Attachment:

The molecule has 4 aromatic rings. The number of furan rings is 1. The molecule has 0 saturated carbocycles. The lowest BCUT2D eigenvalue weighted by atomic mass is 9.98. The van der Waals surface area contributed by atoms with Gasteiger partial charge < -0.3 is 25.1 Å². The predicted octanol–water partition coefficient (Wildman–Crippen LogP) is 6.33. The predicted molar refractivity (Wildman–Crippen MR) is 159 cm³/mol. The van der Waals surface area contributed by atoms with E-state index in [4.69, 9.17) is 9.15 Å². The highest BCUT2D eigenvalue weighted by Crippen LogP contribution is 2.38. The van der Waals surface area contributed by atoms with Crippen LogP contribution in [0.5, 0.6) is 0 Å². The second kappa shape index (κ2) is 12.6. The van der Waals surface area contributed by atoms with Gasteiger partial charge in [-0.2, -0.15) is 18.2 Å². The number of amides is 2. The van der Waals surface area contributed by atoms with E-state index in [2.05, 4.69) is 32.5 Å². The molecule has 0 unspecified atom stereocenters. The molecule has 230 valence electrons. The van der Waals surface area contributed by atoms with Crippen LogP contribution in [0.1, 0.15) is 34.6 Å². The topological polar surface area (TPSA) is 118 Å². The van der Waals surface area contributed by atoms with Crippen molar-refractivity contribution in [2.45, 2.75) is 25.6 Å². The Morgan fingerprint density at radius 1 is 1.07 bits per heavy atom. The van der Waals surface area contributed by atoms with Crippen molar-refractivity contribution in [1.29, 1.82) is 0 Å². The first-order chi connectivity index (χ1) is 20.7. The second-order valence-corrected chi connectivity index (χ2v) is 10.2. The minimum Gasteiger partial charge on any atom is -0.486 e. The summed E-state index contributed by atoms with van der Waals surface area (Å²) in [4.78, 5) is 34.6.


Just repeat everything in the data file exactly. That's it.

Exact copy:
The molecule has 4 aromatic rings. The number of furan rings is 1. The molecule has 0 saturated carbocycles. The lowest BCUT2D eigenvalue weighted by atomic mass is 9.98. The van der Waals surface area contributed by atoms with Gasteiger partial charge < -0.3 is 25.1 Å². The predicted octanol–water partition coefficient (Wildman–Crippen LogP) is 6.33. The predicted molar refractivity (Wildman–Crippen MR) is 159 cm³/mol. The van der Waals surface area contributed by atoms with E-state index in [4.69, 9.17) is 9.15 Å². The highest BCUT2D eigenvalue weighted by Crippen LogP contribution is 2.38. The van der Waals surface area contributed by atoms with Crippen LogP contribution in [0.5, 0.6) is 0 Å². The second kappa shape index (κ2) is 12.6. The van der Waals surface area contributed by atoms with Gasteiger partial charge in [-0.2, -0.15) is 18.2 Å². The number of amides is 2. The van der Waals surface area contributed by atoms with E-state index in [2.05, 4.69) is 32.5 Å². The molecule has 0 unspecified atom stereocenters. The molecule has 230 valence electrons. The van der Waals surface area contributed by atoms with Crippen LogP contribution in [0.1, 0.15) is 34.6 Å². The topological polar surface area (TPSA) is 118 Å². The van der Waals surface area contributed by atoms with Crippen molar-refractivity contribution in [2.45, 2.75) is 25.6 Å². The Morgan fingerprint density at radius 1 is 1.07 bits per heavy atom. The van der Waals surface area contributed by atoms with Crippen molar-refractivity contribution in [1.29, 1.82) is 0 Å². The first-order chi connectivity index (χ1) is 20.7. The second-order valence-corrected chi connectivity index (χ2v) is 10.2. The minimum Gasteiger partial charge on any atom is -0.486 e. The summed E-state index contributed by atoms with van der Waals surface area (Å²) in [4.78, 5) is 34.6.